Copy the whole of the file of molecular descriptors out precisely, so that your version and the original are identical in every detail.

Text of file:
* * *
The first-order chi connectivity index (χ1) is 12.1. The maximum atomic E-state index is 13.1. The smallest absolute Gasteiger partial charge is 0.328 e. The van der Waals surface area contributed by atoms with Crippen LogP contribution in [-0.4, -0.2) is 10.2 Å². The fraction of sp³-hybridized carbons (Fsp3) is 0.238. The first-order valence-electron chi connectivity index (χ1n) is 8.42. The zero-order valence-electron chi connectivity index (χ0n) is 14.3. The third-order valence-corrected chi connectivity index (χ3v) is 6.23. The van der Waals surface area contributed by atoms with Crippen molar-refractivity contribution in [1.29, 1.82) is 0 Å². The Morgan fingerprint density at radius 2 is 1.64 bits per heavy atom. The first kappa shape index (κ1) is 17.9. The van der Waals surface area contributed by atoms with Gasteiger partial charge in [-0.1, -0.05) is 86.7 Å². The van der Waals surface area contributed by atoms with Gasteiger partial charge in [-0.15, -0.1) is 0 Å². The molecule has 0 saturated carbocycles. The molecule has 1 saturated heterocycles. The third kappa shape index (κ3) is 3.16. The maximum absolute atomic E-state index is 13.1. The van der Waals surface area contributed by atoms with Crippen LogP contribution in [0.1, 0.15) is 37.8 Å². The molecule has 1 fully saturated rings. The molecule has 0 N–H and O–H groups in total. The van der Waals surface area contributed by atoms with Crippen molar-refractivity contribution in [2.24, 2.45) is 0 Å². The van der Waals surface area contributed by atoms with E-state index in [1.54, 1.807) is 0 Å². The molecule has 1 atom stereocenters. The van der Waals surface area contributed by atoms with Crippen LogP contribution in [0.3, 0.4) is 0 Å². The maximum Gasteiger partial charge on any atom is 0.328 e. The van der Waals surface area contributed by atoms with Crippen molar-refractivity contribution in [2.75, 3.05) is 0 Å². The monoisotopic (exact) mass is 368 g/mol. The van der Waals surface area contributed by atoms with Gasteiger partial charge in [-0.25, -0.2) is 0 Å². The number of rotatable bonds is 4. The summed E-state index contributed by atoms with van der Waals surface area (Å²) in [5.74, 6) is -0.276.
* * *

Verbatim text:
The first-order chi connectivity index (χ1) is 12.1. The maximum atomic E-state index is 13.1. The smallest absolute Gasteiger partial charge is 0.328 e. The van der Waals surface area contributed by atoms with Crippen LogP contribution in [-0.4, -0.2) is 10.2 Å². The fraction of sp³-hybridized carbons (Fsp3) is 0.238. The first-order valence-electron chi connectivity index (χ1n) is 8.42. The zero-order valence-electron chi connectivity index (χ0n) is 14.3. The third-order valence-corrected chi connectivity index (χ3v) is 6.23. The van der Waals surface area contributed by atoms with Crippen molar-refractivity contribution in [1.29, 1.82) is 0 Å². The Morgan fingerprint density at radius 2 is 1.64 bits per heavy atom. The first kappa shape index (κ1) is 17.9. The van der Waals surface area contributed by atoms with Gasteiger partial charge in [-0.1, -0.05) is 86.7 Å². The van der Waals surface area contributed by atoms with Gasteiger partial charge in [-0.15, -0.1) is 0 Å². The molecule has 0 saturated carbocycles. The molecule has 1 saturated heterocycles. The third kappa shape index (κ3) is 3.16. The maximum absolute atomic E-state index is 13.1. The van der Waals surface area contributed by atoms with Crippen LogP contribution in [0.1, 0.15) is 37.8 Å². The molecule has 1 fully saturated rings. The molecule has 0 N–H and O–H groups in total. The van der Waals surface area contributed by atoms with Crippen molar-refractivity contribution in [2.24, 2.45) is 0 Å². The van der Waals surface area contributed by atoms with E-state index in [1.54, 1.807) is 0 Å². The molecule has 1 atom stereocenters. The van der Waals surface area contributed by atoms with Crippen LogP contribution in [0.3, 0.4) is 0 Å². The maximum Gasteiger partial charge on any atom is 0.328 e. The van der Waals surface area contributed by atoms with Crippen molar-refractivity contribution in [2.75, 3.05) is 0 Å². The monoisotopic (exact) mass is 368 g/mol. The van der Waals surface area contributed by atoms with Gasteiger partial charge in [-0.25, -0.2) is 0 Å². The number of rotatable bonds is 4. The summed E-state index contributed by atoms with van der Waals surface area (Å²) in [5.74, 6) is -0.276.